**[0019]**FIG. 10 illustrates a schematic block diagram of an exemplary computing environment.

**DETAILED DESCRIPTION**

**[0020]**The claimed subject matter is now described with reference to the drawings, wherein like reference numerals are used to refer to like elements throughout. In the following description, for purposes of explanation, numerous specific details are set forth in order to provide a thorough understanding of the claimed subject matter. It may be evident, however, that the claimed subject matter may be practiced without these specific details. In other instances, well-known structures and devices are shown in block diagram form in order to facilitate describing the claimed subject matter.

**[0021]**As used in this application, the terms "component," "module," "system," or the like can, but need not, refer to a computer-related entity, either hardware, a combination of hardware and software, software, or software in execution. For example, a component might be, but is not limited to being, a process running on a processor, a processor, an object, an executable, a thread of execution, a program, and/or a computer. By way of illustration, both an application running on a controller and the controller can be a component. One or more components may reside within a process and/or thread of execution and a component may be localized on one computer and/or distributed between two or more computers.

**[0022]**Furthermore, the claimed subject matter may be implemented as a method, apparatus, or article of manufacture using standard programming and/or engineering techniques to produce software, firmware, hardware, or any combination thereof to control a computer to implement the disclosed subject matter. The term "article of manufacture" as used herein is intended to encompass a computer program accessible from any computer-readable device, carrier, or media. For example, computer readable media can include but are not limited to magnetic storage devices (e.g., hard disk, floppy disk, magnetic strips . . . ), optical disks (e.g., compact disk (CD), digital versatile disk (DVD) . . . ), smart cards, and flash memory devices (e.g. card, stick, key drive . . . ). Additionally it should be appreciated that a carrier wave can be employed to carry computer-readable electronic data such as those used in transmitting and receiving electronic mail or in accessing a network such as the Internet or a local area network (LAN). Of course, those skilled in the art will recognize many modifications may be made to this configuration without departing from the scope or spirit of the claimed subject matter.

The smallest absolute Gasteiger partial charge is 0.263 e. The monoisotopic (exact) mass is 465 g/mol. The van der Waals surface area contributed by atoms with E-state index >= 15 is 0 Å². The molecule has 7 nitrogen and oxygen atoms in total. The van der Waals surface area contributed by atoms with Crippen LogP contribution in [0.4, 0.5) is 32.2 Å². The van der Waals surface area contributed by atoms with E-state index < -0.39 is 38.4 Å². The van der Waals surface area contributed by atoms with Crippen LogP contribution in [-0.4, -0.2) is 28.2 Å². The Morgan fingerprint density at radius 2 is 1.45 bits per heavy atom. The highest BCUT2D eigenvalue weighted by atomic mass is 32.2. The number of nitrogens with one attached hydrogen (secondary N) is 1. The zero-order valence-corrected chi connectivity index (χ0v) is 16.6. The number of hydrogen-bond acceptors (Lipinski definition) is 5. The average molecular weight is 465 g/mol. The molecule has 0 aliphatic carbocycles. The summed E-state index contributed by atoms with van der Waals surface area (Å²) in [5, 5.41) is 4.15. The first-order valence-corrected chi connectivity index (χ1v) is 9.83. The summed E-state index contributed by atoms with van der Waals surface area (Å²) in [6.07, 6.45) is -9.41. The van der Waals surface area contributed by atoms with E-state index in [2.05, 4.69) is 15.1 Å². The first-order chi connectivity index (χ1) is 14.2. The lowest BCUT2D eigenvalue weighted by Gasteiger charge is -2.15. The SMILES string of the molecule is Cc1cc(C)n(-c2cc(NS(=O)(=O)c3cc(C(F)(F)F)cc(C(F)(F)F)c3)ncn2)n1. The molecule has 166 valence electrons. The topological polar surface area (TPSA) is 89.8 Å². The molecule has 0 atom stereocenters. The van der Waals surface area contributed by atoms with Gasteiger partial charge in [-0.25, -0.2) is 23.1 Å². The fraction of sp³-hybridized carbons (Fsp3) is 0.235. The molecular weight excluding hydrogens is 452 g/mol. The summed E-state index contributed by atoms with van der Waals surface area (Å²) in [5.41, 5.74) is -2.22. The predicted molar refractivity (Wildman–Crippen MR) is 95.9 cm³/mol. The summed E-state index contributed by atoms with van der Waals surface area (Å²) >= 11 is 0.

**[0023]**Moreover, the word "exemplary" is used herein to mean serving as an example, instance, or illustration. Any aspect or design described herein as "exemplary" is not necessarily to be construed as preferred or advantageous over other aspects or designs. Rather, use of the word exemplary is intended to present concepts in a concrete fashion. As used in this application, the term "or" is intended to mean an inclusive "or" rather than an exclusive "or." Therefore, unless specified otherwise, or clear from context, "X employs A or B" is intended to mean any of the natural inclusive permutations. That is, if X employs A; X employs B; or X employs both A and B, then "X employs A or B" is satisfied under any of the foregoing instances. In addition, the articles "a" and "an" as used in this application and the appended claims should generally be construed to mean "one or more" unless specified otherwise or clear from context to be directed to a singular form.

**[0024]**As used herein, the terms "infer" or "inference" generally refer to the process of reasoning about or inferring states of the system, environment, and/or user from a set of observations as captured via events and/or data. Inference can be employed to identify a specific context or action, or can generate a probability distribution over states, for example. The inference can be probabilistic--that is, the computation of a probability distribution over states of interest based on a consideration of data and events. Inference can also refer to techniques employed for composing higher-level events from a set of events and/or data. Such inference results in the construction of new events or actions from a set of observed events and/or stored event data, whether or not the events are correlated in close temporal proximity, and whether the events and data come from one or several event and data sources.